[img_assist|nid=6649|title=“The 5/7 Project”|desc=Photo Courtesy of Specific Gravity Ensemble Christopher Shiner, Lucas Adams, Sarah Feldman, Parker Bowles and Stefan Gearhart star in Specific Gravity Ensemble’s “The 5/7 Project.”|link=|align=left|width=200|height=150](Specific Gravity Ensemble presents “The 5/7 Project,” through April 20 at the U.S. Marine Hospital, 2215 Portland Ave. Directed by Corey Long and Julia Leist. For tickets and info, call 384-2743 or visit www.specificgravityensemble.com.)
Specific Gravity Ensemble, known for its versatility and inventiveness, likes to challenge audiences by staging plays in unusual settings. Its current offering, “The 5/7 Project,” is no exception.
The “project” consists of two plays written by company members, each set in a prison. The basement of the former U.S. Marine Hospital in Portland makes a perfect jail, what with its crumbling walls, rusted wrought iron and shackles hanging from the tall ceiling. If you listen closely, you might hear the wails of injured sailors being treated in this 130-year-old structure.
Christopher Shiner’s “The Fifth Wall” involves two women locked in a tiny cell, enduring each other’s opposing natures, much like the characters in Sartre’s “No Exit” and Craig Wright’s “The Unseen.” Clay (April Singer) is a hard-headed atheist rationalist, while Bell (Julia Leist) is equally stubborn about her beliefs in higher-dimensional realities, pan-determinism and quantum abilities of mind over matter. Listening to them shout and argue in an echo-filled chamber about these philosophical issues is wearying, and fails to engage.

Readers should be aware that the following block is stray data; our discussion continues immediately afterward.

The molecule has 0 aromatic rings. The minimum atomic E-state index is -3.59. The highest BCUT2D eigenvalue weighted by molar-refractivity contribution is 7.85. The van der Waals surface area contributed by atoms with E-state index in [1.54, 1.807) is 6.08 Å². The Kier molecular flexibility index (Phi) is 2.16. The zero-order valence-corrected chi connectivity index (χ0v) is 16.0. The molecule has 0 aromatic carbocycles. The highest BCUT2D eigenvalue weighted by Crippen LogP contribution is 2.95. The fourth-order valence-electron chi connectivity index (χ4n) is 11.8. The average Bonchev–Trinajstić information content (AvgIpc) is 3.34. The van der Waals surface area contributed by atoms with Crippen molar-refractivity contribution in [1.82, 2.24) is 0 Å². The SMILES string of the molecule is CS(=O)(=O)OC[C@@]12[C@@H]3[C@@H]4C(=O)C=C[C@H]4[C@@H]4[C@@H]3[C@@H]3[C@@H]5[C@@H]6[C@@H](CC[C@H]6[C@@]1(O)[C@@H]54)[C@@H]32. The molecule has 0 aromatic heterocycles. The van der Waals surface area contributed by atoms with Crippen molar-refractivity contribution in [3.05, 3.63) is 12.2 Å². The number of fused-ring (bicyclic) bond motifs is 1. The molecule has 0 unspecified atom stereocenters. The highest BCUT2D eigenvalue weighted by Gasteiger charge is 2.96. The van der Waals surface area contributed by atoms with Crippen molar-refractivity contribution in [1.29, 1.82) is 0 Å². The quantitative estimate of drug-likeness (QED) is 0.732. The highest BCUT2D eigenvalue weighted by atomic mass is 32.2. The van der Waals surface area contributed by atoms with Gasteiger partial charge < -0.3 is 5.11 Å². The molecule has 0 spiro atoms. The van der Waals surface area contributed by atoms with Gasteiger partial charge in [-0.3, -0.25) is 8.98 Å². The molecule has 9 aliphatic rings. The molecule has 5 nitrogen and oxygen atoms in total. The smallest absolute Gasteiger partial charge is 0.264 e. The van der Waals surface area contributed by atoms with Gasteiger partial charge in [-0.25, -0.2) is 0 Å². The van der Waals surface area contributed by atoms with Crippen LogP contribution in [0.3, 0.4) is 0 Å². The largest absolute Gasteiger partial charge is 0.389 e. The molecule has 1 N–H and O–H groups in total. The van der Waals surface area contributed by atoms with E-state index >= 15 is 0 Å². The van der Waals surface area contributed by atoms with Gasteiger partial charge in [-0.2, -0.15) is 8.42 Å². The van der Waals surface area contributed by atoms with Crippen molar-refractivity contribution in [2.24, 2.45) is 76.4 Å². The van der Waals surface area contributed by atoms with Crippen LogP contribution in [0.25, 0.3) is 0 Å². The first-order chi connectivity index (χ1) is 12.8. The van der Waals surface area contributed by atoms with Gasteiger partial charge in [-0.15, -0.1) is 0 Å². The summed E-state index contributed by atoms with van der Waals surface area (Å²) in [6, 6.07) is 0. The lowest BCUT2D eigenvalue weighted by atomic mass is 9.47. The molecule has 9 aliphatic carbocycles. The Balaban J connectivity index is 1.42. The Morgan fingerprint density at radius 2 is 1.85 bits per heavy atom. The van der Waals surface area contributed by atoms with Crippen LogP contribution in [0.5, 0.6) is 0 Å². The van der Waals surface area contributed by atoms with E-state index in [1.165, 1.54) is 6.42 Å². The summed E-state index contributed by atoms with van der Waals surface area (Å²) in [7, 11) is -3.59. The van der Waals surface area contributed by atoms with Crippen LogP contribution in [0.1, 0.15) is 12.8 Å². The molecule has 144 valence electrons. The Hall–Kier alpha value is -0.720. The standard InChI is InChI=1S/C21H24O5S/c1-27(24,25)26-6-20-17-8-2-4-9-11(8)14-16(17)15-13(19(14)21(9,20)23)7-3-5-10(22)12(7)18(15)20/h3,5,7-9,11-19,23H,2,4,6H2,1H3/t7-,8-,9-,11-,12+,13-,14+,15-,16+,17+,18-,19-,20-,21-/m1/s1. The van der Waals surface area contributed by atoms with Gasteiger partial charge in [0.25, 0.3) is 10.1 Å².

Christie Baugher’s “Sevens,” likewise, consists of people arguing over philosophy in a prison cell. In this alternate universe, the Revolutionary War was won by the British. Benjamin Franklin, John Adams, Alexander Hamilton and Thomas Jefferson argue and sing ditties while waiting for the executioner. A more powerful impact might result if the play ended after Adams’ last line.
Both plays sprouted from good ideas but don’t live up to their potential. Plays that consist mostly of yelling, angst and heated discourse are difficult for audiences. Even David Mamet’s “Glengarry Glen Ross” has moments where you wish everyone would just chill out. “The Fifth Wall” and “Sevens” suffer from the numbing weight and torpor of talkiness and trite endings. There are moments of poetry and brilliance in each play. But I’m afraid most audiences won’t enjoy them in their current state.
Poor sight lines and a lack of graduated seating don’t help. This was especially annoying in “The Fifth Wall,” where the actors are often kneeling or sitting on cots. Patrons in the back rows can see almost none of it. A simple chevron-shaped seating plan might double the number of front-row seats.
Having said all this, I applaud SGE for taking chances on new material. The actors wrought some genuinely powerful moments, as when Ben Franklin is led to the gallows. There was a surprising sense of realism in the players’ interactions, all the more admirable because the surroundings and situations were so unrealistic.
For better or worse, “The 5/7 Project” is at least memorable. And in theater, that’s not bad.
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